AT THE age of 14, Frazer Gilbert is already juggling three jobs as he sets his sights on earning enough money to afford his first car.
The Flagstone teen, who has autism, started collecting recyclable cans, cleaning bins and washing cars throughout 2019 as he seeks to boost his future employment prospects.
Mr Gilbert also worked at Domino's Pizza before moving on earlier in the year.
The Beaudesert State High School student said one of his biggest achievements of 2019 was collecting 1838 recyclable containers in just six weeks and exchanging them at the Jimboomba Urban Depot for $183.80.
"I like helping the environment and collecting cans from people who can;t get to recyclable centres," Mr Gilbert said.
"I'm hoping to save up enough money for a car or a house.
"One day I would like to get into business as it really motivates me.
"I could also become a teacher or a paramedic."
Mr Gilbert's parents are matching every dollar he earns to help him realise his dream of buying a car.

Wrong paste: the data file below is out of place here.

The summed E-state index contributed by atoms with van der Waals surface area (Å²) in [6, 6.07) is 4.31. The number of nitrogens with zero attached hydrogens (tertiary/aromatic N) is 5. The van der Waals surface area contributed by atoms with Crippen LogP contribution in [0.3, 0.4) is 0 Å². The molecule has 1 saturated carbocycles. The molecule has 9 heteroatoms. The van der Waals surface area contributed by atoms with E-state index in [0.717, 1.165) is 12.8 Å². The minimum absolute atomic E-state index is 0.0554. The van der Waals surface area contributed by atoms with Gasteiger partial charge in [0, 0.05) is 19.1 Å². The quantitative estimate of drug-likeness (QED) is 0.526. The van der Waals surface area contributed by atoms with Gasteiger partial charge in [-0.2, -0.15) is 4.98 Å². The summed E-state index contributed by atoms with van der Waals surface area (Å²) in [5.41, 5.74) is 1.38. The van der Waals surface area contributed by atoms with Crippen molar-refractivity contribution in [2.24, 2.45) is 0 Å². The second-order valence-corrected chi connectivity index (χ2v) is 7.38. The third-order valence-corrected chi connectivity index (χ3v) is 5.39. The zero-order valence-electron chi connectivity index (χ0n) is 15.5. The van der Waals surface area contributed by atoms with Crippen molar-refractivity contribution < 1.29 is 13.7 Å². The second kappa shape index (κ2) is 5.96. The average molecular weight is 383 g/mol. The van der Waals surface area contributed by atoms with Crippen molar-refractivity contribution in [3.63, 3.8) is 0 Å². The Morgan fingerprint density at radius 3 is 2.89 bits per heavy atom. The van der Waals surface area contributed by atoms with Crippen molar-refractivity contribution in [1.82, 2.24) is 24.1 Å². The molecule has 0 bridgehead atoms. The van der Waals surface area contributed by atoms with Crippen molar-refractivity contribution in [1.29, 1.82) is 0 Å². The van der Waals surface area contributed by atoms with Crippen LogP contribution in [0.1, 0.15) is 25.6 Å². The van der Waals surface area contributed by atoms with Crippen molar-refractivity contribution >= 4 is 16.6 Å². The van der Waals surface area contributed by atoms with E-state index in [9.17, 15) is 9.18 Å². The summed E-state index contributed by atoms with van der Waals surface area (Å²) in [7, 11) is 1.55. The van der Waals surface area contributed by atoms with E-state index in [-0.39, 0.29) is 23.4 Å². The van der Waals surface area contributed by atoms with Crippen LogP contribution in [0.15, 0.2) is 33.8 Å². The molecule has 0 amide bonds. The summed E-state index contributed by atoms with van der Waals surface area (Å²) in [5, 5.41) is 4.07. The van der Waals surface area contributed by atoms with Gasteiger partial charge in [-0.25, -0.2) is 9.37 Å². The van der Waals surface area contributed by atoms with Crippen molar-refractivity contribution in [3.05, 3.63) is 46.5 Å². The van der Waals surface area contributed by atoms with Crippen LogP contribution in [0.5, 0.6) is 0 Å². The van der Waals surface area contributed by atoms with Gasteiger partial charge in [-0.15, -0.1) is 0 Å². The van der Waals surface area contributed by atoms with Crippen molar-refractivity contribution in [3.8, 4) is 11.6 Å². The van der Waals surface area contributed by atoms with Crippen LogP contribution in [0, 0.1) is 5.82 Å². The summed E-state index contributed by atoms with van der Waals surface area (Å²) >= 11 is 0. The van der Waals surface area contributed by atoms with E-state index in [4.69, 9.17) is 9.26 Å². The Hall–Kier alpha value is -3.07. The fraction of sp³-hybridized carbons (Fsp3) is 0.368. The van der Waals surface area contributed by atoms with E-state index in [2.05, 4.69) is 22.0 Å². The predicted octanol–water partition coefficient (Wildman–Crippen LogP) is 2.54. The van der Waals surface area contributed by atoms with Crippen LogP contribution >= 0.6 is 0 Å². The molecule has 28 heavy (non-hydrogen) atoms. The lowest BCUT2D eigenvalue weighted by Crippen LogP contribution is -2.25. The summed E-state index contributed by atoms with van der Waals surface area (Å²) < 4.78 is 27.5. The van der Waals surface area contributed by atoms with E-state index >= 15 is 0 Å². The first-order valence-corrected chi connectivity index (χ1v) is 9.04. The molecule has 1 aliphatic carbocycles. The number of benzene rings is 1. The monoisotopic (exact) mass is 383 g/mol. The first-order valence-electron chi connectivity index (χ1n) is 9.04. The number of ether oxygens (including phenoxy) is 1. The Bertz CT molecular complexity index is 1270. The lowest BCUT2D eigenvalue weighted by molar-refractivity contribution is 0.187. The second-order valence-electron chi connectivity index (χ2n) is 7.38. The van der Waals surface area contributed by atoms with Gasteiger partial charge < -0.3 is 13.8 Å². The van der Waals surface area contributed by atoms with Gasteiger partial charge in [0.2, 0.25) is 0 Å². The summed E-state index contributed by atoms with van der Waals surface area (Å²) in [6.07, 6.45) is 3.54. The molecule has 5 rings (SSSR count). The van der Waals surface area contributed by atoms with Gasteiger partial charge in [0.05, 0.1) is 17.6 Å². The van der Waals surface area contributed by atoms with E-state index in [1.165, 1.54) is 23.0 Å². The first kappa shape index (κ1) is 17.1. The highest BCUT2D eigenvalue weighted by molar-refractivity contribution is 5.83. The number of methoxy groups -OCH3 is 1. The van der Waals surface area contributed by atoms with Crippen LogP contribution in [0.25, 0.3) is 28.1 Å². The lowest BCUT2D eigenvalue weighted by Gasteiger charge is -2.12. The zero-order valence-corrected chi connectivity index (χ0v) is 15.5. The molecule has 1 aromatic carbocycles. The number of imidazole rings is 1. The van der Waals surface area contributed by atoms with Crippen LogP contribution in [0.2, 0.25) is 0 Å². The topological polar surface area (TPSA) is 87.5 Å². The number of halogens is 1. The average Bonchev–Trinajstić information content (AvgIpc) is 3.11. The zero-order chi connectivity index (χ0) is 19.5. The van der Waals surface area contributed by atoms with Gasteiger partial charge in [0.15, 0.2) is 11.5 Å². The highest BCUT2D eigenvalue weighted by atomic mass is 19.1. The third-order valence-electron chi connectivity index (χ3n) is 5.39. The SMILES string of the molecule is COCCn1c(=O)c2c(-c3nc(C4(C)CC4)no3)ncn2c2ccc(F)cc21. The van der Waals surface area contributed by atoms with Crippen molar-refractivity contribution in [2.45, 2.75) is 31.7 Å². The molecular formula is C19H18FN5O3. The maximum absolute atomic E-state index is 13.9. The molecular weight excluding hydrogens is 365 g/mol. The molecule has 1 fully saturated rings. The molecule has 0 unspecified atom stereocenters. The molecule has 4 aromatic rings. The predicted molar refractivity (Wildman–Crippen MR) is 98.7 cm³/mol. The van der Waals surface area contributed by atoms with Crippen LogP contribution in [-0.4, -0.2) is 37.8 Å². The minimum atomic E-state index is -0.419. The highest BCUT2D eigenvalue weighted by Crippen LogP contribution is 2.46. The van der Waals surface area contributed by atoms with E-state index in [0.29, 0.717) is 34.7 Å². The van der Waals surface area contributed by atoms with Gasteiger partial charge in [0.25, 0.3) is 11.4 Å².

Frazer's mother, Rebecca Gilbert, said her son was overcoming barriers to employment.
"He sits down at home and writes his business plans setting out what he has to do to achieve his goals," she said.
"Frazer needs to burn off a lot of energy, so we found that when we have him walking and collecting cans we are killing two birds with one stone. He is keeping active and it gave him a sense of personal responsibility.
"When we say he has a disability a lot of employers don;t want to take him on. Frazer decided to work in his own time with no pressure and there are no barriers there."
Ms Gilbert said her son has also learned vital organisation and structural skills with his work.
Frazer's work commitments typically keep him occupied for 20 hours per week.
He said the work experience had boosted his character and prepared him for future challenges.
"My social skills have developed and I have learned about the value of money," he said.
"If I want something I know I have to use my own money and earn it."
Australian Bureau of Statistics data shows the unemployment rate for autistic Australians was six times higher than the rate for people without disability.